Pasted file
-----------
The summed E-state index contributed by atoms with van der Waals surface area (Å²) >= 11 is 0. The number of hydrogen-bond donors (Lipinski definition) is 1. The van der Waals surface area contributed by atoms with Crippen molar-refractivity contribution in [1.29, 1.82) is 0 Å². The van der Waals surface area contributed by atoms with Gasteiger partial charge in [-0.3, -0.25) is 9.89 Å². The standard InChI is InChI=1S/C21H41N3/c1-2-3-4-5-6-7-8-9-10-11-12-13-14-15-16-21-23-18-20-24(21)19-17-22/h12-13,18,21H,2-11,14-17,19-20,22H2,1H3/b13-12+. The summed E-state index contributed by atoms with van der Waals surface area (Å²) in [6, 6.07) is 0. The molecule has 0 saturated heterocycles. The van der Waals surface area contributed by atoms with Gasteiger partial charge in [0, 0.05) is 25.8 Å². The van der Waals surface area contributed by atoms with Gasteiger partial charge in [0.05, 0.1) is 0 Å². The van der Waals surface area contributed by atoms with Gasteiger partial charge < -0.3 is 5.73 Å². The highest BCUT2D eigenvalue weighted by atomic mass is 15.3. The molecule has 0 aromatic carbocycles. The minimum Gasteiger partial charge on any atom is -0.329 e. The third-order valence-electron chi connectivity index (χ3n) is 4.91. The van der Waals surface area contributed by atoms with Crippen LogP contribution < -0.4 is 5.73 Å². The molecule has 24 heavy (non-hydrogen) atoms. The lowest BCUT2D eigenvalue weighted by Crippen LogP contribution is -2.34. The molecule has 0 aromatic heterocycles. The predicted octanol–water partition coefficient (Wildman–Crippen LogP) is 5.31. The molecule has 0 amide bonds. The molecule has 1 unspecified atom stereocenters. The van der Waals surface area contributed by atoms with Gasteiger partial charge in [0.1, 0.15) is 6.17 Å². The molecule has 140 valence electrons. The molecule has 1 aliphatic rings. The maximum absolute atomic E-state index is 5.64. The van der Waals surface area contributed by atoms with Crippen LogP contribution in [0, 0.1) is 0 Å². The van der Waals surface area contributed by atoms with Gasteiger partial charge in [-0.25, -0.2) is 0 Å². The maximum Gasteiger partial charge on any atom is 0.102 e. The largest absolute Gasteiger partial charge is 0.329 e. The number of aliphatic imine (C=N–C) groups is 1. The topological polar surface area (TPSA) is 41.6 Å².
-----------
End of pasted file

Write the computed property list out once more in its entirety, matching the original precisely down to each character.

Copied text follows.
The summed E-state index contributed by atoms with van der Waals surface area (Å²) >= 11 is 0. The number of hydrogen-bond donors (Lipinski definition) is 1. The van der Waals surface area contributed by atoms with Crippen molar-refractivity contribution in [1.29, 1.82) is 0 Å². The van der Waals surface area contributed by atoms with Gasteiger partial charge in [-0.3, -0.25) is 9.89 Å². The standard InChI is InChI=1S/C21H41N3/c1-2-3-4-5-6-7-8-9-10-11-12-13-14-15-16-21-23-18-20-24(21)19-17-22/h12-13,18,21H,2-11,14-17,19-20,22H2,1H3/b13-12+. The summed E-state index contributed by atoms with van der Waals surface area (Å²) in [6, 6.07) is 0. The molecule has 0 saturated heterocycles. The van der Waals surface area contributed by atoms with Gasteiger partial charge in [0, 0.05) is 25.8 Å². The van der Waals surface area contributed by atoms with Gasteiger partial charge in [0.05, 0.1) is 0 Å². The van der Waals surface area contributed by atoms with Gasteiger partial charge < -0.3 is 5.73 Å². The highest BCUT2D eigenvalue weighted by atomic mass is 15.3. The molecule has 0 aromatic carbocycles. The minimum Gasteiger partial charge on any atom is -0.329 e. The third-order valence-electron chi connectivity index (χ3n) is 4.91. The van der Waals surface area contributed by atoms with Crippen LogP contribution < -0.4 is 5.73 Å². The molecule has 24 heavy (non-hydrogen) atoms. The lowest BCUT2D eigenvalue weighted by Crippen LogP contribution is -2.34. The molecule has 0 aromatic heterocycles. The predicted octanol–water partition coefficient (Wildman–Crippen LogP) is 5.31. The molecule has 0 amide bonds. The molecule has 1 unspecified atom stereocenters. The van der Waals surface area contributed by atoms with Gasteiger partial charge in [0.1, 0.15) is 6.17 Å². The molecule has 140 valence electrons. The molecule has 1 aliphatic rings. The maximum absolute atomic E-state index is 5.64. The van der Waals surface area contributed by atoms with Crippen LogP contribution in [0, 0.1) is 0 Å². The van der Waals surface area contributed by atoms with Gasteiger partial charge in [-0.25, -0.2) is 0 Å². The maximum Gasteiger partial charge on any atom is 0.102 e. The largest absolute Gasteiger partial charge is 0.329 e. The number of aliphatic imine (C=N–C) groups is 1. The topological polar surface area (TPSA) is 41.6 Å².